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the_fallIn an interesting response to my post on A-Theology, Nikki over at Prosthetics writes:

levi, hello…
I am interested in what you wrote here:

In this connection, we are reminded of another gloss on the father where Lacan remarks that the only father is a dead father. Clearly fathers are not always dead, so we must understand Lacan as referring to the father not as a living body, but in his function as a signifier, as a symbolic function, in the Oedipus, naming the enigmatic desire of the mother and enacting the prohibition against incest. In this respect, to say that God is unconscious would be to say that God is the dead signifier that establishes prohibition.

First i would like to propose that, in light of what you and Lacan are working in this vicinity ‘dead signifier’ is a redundant phrase – but at the same time, perhaps redundancy is where living takes place, or more precisely, where living shows up on the radar? This is the case for Badiou, and also for Jean-Luc Marion… Yet as Derrida points out in limited. inc signification, signing, the desire to underwrite what cannot be insured, is always a hollow(ing) enterprise. I am thinking redundancy, repetition and ritual.

Nikki makes an interesting point about the nature of the signifier, death, and life that had not occurred to me in quite these terms. For the sake of those not very familiar with Lacan’s work, early Lacan– the Lacan of the first two seminars and of Function and Field of Speech –often emphasized that the signifier “kills the thing”. I read this in somewhat Derridean terms. With the advent of the signifier in our subjective economy absence is introduced into the world. It becomes possible to refer to the thing in its absence, but every relation between word and thing necessarily requires the institution of this sort of a priori absence. Moreover, where the thing is perpetually changing and becoming over the adventure of its existence, there is a way in which the signifier freezes the thing, turning it into a fixed statue.

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depression-paintingw300h235It is not unusual to hear Lacanians snicker when references to Guattari come up, joking about how the La Borde clinic eventually resorted to giving its patients insulin shots. I’ve certainly made jokes like this in the past. It is almost a requirement within Lacanian circles. The subtext of this joke is that schizoanalysis had failed and that they could only have recourse to chemical straight jackets in treating their patients. I do not know the details of La Borde’s insulin treatments, but if this is a particularly stupid joke then this is because it is both reductive, suggesting that this is all that was taking place at La Borde, and because it assumes that treatment with psychotropics is inherently a failure. With respect to this latter point, what is reflected is a sort of idealistic, anti-materialist tendency within the theory community that would like to disavow the body and anything neurological, instead treating the signifier as the only legitimate approach to treatment.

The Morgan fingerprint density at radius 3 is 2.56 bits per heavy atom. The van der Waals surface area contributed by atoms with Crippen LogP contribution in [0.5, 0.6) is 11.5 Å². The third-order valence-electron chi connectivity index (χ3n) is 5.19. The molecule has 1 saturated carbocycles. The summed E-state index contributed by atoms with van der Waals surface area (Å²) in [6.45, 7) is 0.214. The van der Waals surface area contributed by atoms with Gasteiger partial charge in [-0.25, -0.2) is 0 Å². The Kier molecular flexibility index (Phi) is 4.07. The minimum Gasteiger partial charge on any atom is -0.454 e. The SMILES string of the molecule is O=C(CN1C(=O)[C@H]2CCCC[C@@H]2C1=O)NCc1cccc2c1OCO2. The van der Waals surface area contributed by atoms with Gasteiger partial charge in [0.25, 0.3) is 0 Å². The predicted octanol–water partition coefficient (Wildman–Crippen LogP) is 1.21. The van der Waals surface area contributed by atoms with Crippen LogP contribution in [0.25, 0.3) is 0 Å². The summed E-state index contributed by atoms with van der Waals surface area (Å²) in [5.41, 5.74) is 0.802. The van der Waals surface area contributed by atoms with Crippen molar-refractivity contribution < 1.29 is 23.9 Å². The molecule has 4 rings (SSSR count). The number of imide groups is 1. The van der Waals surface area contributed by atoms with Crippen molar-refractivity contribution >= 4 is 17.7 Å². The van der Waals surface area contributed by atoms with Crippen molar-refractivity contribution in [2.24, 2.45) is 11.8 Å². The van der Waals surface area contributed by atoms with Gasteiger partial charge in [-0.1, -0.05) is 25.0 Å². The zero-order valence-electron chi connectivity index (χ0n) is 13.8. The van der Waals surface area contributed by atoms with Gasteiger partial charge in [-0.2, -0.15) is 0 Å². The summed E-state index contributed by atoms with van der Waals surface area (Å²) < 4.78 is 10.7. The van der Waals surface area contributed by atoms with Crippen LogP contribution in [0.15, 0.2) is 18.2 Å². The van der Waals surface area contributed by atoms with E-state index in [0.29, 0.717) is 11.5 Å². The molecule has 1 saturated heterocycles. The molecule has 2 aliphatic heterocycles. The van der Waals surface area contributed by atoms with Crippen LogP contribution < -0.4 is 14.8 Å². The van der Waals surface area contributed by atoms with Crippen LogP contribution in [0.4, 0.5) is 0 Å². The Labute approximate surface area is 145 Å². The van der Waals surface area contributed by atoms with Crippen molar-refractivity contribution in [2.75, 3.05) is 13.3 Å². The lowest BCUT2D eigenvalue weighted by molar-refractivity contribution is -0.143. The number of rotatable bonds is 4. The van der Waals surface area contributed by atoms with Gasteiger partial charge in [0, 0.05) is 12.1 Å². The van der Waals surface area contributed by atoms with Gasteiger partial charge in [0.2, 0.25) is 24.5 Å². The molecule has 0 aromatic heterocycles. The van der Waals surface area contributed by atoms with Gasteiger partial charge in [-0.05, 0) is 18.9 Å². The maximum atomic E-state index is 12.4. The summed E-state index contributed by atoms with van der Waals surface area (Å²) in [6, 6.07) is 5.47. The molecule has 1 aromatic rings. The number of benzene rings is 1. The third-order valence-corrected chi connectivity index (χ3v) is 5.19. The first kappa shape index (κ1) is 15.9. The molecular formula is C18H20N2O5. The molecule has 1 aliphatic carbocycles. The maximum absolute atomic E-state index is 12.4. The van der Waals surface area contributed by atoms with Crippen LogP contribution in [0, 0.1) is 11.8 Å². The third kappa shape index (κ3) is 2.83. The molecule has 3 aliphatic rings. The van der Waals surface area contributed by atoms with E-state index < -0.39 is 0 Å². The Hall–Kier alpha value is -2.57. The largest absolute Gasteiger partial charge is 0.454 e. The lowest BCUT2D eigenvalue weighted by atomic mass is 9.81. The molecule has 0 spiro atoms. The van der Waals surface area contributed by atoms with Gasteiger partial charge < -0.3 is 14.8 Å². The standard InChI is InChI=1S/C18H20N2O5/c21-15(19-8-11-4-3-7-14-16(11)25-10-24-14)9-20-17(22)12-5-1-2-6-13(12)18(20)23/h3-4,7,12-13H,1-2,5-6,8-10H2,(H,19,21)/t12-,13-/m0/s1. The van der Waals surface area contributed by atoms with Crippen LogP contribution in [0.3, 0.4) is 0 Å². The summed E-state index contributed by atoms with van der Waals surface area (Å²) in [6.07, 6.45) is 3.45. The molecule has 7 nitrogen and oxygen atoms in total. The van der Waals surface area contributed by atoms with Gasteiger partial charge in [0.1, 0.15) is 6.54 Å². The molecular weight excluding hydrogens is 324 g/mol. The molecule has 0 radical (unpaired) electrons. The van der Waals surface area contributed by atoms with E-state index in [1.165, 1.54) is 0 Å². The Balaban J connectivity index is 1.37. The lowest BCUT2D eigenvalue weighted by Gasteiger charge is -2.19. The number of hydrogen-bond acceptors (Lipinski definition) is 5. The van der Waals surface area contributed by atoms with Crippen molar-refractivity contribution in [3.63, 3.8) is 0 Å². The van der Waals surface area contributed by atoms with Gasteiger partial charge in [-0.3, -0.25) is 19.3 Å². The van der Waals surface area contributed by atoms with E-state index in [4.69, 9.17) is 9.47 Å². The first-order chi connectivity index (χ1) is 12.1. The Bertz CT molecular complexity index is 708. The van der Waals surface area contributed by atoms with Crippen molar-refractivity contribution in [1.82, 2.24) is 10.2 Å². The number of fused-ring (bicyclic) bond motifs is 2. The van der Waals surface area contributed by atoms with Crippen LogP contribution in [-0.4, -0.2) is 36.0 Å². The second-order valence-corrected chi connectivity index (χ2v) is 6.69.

As many who read this blog know, I spent about seven or eight years in Lacanian psychoanalysis with one of the foremost analysts in the United States. In addition to this, I myself practiced for about four or five years and underwent a training analysis as well. I certainly got a lot out of my analysis in terms of general self-knowledge, though I don’t know that this analysis had much in the way of efficacy where symptoms were concerned.

I’m hesitant to write this post and almost a bit embarrassed by what I’m about to say, but about a year or so ago I was overcome by a very serious depression. Despite the fact that things were going well, that I was getting all sorts of requests for work, that I was getting recognition, that my classes were going well, and all the rest, I was in a very black place. Suicidal fantasies would plague my thoughts. It was not that I was contemplating or planning killing myself. Rather it was as if certain images, fantasies, would flash through my mind, giving me thoughts of driving into oncoming traffic or of slipping downstairs in the middle of the night to slit my throat with my butcher’s knife. My thoughts became extremely persecutory, perpetually telling me how awful I am as a person, how my work is rotten, how I’m trapped in my life, and all the rest. I was no longer able to take pleasure in anything, nor concentrate on anything. I no longer enjoyed cooking. Movies and televisions shows were unable to capture my interests. All books seemed bland and without interest. It was a very black time.